Estate Planning For Blended Families: 5+ Tips For Planning Ahead

Estate Planning For Blended Families

Considering the inherent complexity of estate planning, it’s no surprise that many special considerations come up when doing estate planning for blended families. While imagining scenarios in which your estate is dealt with contentiously might not be pleasant, it’s important.

General guide to estate planning

You may want your spouse’s children to receive as much as your children will, or you may want your children to receive the bulk of your wealth. Your estate planning strategy will vary based on several considerations, from how you want the money distributed to where your money is invested. Here is our general guide to estate planning for blended families.


Your home is likely to be your most valuable asset. In the case of blended families, how the home’s value is to be distributed upon the death of one spouse can be tricky. In a traditional arrangement, ownership of the home passes to the surviving spouse. One option is to form a tenancy-in-common arrangement.

Retirement Plans and Accounts

Retirement assets are relatively straightforward – you can designate your spouse, your children, or your estate as a beneficiary.  The calculation here is quite simple; evaluate how much money is in your accounts and who would most benefit from that money.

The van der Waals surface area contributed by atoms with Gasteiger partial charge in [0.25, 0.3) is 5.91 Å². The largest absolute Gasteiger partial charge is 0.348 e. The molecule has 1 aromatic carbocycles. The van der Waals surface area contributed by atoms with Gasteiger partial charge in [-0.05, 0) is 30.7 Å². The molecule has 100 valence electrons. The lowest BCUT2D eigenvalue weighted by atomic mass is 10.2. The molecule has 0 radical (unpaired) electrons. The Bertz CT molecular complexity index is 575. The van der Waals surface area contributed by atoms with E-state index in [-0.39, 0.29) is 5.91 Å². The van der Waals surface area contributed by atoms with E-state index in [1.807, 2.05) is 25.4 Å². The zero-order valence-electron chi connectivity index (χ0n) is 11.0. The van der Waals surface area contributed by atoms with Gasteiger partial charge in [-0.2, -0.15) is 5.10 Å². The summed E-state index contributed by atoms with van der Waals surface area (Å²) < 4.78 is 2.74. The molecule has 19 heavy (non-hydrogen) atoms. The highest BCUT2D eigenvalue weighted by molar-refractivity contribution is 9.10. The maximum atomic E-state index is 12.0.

Life Insurance

Life insurance is one of the more interesting investments you can make to leave behind for others when you’re gone. Generally, life insurance is not taxable in the U.S. or Canada, so it’s an excellent tool if you’ve maximized your other tax-free investments.

Testamentary Spousal Trusts

You may stipulate that some of your investments be put into a testamentary spousal trust when you pass away. Income derived from that trust would be given to your surviving spouse. There would, however, be limits on their ability to access the capital in the trust.

Prenuptial Agreements

What is your company worth? Prenuptial agreements may be particularly useful if you own a business, especially if you expect the value of that business to increase significantly. 

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